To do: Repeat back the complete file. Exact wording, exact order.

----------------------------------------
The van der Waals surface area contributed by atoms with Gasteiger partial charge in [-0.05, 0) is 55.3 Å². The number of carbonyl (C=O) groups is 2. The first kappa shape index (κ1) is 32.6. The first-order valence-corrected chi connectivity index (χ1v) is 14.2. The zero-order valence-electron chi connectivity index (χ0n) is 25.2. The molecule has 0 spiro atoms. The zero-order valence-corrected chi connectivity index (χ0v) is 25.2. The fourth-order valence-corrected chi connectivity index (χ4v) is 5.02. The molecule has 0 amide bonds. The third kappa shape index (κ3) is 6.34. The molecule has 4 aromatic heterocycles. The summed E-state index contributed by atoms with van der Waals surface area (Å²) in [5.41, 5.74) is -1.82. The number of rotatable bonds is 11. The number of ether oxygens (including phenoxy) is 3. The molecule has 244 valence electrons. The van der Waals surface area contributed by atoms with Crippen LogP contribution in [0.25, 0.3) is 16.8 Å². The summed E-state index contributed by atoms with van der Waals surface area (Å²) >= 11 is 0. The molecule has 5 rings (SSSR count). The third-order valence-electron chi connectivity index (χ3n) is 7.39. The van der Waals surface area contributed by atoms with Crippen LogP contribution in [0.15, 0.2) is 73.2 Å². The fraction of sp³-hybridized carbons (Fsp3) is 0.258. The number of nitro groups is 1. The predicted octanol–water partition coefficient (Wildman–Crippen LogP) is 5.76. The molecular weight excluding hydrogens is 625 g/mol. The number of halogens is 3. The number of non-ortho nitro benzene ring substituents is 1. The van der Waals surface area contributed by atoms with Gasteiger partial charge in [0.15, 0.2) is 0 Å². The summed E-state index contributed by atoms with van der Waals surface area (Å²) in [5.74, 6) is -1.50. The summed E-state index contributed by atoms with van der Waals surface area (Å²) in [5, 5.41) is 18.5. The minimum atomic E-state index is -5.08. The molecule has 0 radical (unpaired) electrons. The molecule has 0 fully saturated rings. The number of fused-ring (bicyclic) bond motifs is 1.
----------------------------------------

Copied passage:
The van der Waals surface area contributed by atoms with Gasteiger partial charge in [-0.05, 0) is 55.3 Å². The number of carbonyl (C=O) groups is 2. The first kappa shape index (κ1) is 32.6. The first-order valence-corrected chi connectivity index (χ1v) is 14.2. The zero-order valence-electron chi connectivity index (χ0n) is 25.2. The molecule has 0 spiro atoms. The zero-order valence-corrected chi connectivity index (χ0v) is 25.2. The fourth-order valence-corrected chi connectivity index (χ4v) is 5.02. The molecule has 0 amide bonds. The third kappa shape index (κ3) is 6.34. The molecule has 4 aromatic heterocycles. The summed E-state index contributed by atoms with van der Waals surface area (Å²) in [5.41, 5.74) is -1.82. The number of rotatable bonds is 11. The number of ether oxygens (including phenoxy) is 3. The molecule has 244 valence electrons. The van der Waals surface area contributed by atoms with Crippen LogP contribution in [0.25, 0.3) is 16.8 Å². The summed E-state index contributed by atoms with van der Waals surface area (Å²) >= 11 is 0. The molecule has 5 rings (SSSR count). The third-order valence-electron chi connectivity index (χ3n) is 7.39. The van der Waals surface area contributed by atoms with Crippen LogP contribution in [0.15, 0.2) is 73.2 Å². The fraction of sp³-hybridized carbons (Fsp3) is 0.258. The number of nitro groups is 1. The predicted octanol–water partition coefficient (Wildman–Crippen LogP) is 5.76. The molecular weight excluding hydrogens is 625 g/mol. The number of halogens is 3. The number of non-ortho nitro benzene ring substituents is 1. The van der Waals surface area contributed by atoms with Gasteiger partial charge in [0.15, 0.2) is 0 Å². The summed E-state index contributed by atoms with van der Waals surface area (Å²) in [5.74, 6) is -1.50. The summed E-state index contributed by atoms with van der Waals surface area (Å²) in [5, 5.41) is 18.5. The minimum atomic E-state index is -5.08. The molecule has 0 radical (unpaired) electrons. The molecule has 0 fully saturated rings. The number of fused-ring (bicyclic) bond motifs is 1.